The hub and I arrived NYC around 1pm, groggy from the early flight. By the time we settled into our hotel, it was around 3pm when we decided to take a stroll. We passed by the incredibly long line of Shake Shack, and came upon Bar Stuzzichini. I mentioned it sounded familiar, whether it was raved about on web sites or introduced by a friend. Hubby immediately said, "lets go in and give it a taste!" (even though we're full from lunch at the airport, and have a dinner reservation at Otto in a couple hours).
We decided to go with their specialty -- Stuzzichini. According to nymag.com, "Stuzzichini are the Southern Italian equivalent of antipasti (the word comes from stuzzichare, meaning “to pick”), a series of small dishes served, usually, at the bar. The chef at Bar Stuzzichini is Paul Di Bari (formerly of the Austrian restaurant Wallsé), and he imbues many of the dishes on his sparely edited menu with a light, gourmet touch."
We decided on their 'Choice of 5 stuzzichini for $25' (I also listed the individual prices if they're ordered individually)
Verdure - Melanzane - Marinated Eggplant ($5) - recommended by server - nothing special, slightly overly drained in olive oil.
Fritti - Meatballs ($6) - as recommended by server - It was interesting to try a meatball that's so crisply fried on the outside, and the flavor of the meat was decent with a slight lambish /herby flavor, but I think I prefer my meatballs soft and moist.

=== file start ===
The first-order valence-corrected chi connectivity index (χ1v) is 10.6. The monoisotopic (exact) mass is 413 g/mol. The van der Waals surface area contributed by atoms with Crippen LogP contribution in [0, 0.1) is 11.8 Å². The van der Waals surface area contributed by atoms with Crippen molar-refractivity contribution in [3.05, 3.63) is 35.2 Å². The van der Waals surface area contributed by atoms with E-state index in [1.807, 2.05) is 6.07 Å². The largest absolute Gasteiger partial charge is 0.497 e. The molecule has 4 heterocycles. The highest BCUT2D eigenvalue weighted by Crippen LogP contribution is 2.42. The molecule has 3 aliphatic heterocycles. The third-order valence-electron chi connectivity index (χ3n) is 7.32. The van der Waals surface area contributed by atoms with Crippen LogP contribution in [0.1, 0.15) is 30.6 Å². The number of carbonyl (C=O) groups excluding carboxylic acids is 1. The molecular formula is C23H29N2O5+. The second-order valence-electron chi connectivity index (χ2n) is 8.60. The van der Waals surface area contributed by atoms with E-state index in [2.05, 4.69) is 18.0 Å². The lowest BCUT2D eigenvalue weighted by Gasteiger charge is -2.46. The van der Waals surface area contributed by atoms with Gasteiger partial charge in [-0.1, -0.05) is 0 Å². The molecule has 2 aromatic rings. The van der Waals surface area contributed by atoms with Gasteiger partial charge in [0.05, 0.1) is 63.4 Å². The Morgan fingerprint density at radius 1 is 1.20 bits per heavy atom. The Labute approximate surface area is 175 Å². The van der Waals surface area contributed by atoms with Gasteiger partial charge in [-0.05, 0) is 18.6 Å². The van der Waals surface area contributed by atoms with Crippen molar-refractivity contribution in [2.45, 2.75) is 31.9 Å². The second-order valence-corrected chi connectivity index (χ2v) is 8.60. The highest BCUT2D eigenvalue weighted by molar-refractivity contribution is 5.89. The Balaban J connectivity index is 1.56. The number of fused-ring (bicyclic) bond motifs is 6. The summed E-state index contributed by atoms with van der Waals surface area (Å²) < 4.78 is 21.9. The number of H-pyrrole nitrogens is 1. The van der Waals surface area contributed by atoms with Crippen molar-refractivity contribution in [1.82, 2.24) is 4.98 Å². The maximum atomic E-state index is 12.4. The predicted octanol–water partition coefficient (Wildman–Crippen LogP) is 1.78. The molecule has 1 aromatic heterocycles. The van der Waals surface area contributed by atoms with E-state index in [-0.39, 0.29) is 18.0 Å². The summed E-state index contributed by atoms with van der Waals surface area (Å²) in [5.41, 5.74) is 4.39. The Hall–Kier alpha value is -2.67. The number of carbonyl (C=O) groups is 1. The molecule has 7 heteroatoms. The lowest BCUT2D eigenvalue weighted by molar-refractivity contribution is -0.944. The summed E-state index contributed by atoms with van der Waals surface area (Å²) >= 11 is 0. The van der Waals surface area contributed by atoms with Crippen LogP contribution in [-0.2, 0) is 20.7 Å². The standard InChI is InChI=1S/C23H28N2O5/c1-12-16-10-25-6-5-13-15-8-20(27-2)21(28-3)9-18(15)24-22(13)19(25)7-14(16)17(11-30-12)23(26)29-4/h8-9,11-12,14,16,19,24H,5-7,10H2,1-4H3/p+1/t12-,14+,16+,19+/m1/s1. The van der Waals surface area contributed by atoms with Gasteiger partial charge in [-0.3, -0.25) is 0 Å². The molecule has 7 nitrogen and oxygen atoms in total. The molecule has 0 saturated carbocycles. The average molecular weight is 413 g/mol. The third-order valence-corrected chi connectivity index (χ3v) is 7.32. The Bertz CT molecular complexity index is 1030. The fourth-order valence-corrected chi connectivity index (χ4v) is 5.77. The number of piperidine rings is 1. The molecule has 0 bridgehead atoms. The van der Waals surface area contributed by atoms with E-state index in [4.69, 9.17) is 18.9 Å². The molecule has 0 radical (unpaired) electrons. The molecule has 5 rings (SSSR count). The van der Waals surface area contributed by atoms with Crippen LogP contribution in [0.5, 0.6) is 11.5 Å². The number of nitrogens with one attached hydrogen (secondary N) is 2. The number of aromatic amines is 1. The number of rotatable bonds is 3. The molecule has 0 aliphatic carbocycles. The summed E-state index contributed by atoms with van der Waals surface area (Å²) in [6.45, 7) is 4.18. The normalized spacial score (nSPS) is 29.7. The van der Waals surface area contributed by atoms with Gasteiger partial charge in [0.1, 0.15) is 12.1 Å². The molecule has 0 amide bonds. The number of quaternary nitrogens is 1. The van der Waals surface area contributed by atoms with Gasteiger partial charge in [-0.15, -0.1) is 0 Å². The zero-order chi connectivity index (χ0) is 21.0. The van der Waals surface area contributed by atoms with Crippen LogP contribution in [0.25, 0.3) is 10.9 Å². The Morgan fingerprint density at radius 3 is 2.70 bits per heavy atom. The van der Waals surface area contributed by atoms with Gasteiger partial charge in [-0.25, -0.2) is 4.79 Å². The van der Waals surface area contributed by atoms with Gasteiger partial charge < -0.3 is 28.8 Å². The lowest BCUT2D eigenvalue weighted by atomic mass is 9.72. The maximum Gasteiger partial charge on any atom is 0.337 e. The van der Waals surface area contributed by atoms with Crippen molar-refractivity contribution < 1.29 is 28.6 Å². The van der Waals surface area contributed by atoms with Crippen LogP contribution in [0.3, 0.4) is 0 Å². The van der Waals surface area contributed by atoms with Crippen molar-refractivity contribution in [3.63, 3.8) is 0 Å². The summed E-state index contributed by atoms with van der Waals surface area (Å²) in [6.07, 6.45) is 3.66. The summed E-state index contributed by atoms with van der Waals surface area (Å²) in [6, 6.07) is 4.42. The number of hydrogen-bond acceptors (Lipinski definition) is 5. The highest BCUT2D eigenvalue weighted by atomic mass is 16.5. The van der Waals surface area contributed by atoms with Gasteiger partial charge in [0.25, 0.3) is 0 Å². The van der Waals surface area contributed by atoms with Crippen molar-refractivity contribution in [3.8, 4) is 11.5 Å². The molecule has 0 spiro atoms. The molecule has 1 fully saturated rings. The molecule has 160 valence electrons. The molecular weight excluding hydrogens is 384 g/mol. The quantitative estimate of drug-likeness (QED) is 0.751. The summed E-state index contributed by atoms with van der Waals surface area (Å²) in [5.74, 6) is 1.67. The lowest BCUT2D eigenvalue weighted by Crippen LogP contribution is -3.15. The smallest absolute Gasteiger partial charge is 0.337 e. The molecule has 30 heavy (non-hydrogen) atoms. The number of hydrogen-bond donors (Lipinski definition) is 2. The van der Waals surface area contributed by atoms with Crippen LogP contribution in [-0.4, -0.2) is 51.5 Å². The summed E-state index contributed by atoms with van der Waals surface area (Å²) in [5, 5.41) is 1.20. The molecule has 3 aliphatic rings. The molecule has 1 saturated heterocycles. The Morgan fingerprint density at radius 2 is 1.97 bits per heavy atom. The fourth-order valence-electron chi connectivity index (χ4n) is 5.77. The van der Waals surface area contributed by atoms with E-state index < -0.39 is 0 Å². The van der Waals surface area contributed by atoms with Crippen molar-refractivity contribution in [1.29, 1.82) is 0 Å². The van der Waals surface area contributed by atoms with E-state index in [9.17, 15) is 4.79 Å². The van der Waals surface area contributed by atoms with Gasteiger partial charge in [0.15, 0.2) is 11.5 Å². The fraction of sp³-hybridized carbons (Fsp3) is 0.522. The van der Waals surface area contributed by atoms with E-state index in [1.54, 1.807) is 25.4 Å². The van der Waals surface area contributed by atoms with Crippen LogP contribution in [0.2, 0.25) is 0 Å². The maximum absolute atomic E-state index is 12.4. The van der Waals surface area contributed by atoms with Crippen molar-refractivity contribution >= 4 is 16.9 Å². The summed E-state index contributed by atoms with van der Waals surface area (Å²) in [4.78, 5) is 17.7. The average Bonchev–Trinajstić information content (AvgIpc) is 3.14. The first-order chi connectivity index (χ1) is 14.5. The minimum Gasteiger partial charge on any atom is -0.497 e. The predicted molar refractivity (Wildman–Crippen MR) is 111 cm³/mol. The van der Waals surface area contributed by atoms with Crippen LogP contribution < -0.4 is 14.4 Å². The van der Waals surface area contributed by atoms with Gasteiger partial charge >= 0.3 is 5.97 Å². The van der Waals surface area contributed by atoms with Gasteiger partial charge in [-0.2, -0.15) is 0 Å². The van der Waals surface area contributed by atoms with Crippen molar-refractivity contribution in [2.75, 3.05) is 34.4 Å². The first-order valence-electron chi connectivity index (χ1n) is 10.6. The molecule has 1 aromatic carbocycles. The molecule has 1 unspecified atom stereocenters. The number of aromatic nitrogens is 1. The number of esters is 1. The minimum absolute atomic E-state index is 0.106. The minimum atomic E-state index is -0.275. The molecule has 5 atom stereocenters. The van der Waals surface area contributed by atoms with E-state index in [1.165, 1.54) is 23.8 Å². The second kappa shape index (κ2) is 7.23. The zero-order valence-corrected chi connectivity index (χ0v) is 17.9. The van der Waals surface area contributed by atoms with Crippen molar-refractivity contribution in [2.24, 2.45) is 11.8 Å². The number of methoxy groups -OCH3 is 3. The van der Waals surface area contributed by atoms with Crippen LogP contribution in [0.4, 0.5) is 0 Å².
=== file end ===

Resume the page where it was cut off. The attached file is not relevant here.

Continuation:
Salumi - Prociutto di parma ~ 18 months ($10) - I love prociutto, and these were great -- but I couldn't distinguish the difference between these and whole foods-store bought.
Pesce - Vongole - Steamed Clams ($8) - these were good, tossed in a light white wine sauce -- but I've had better. Not impressed.
Pesce - Polpo - Grilled Octopus ($9) - recommended by server - it was interesting to have octopus that doesn't have a chewy texture! This was very tender and soft, and definitely takes getting used to. I think I missed the chewiness.
Overall, it was alright -- nothing memorable, nothing exceptional. I've heard that Southern Italy is a poorer area (traditionally), and because of landscape, they're abundant in olive trees but not a place to raise cows (for milk, thus butter & cream). Therefore, Southern Italian cuisine is more about using olive oil and light seasoning to enhance the freshness of the ingredients instead of overpowering them.
I do love the usage of light seasoning to enhance ingredients, because I'm not a fan of heavy cream/butter either...but I felt that a majority of these small plates were drained in olive oil, so I couldn't necessarily taste how fresh the ingredients were. Maybe it just takes some getting used to. Still, I'll probably try Southern Italian at another restaurant instead.
(212) 780-5100 Menu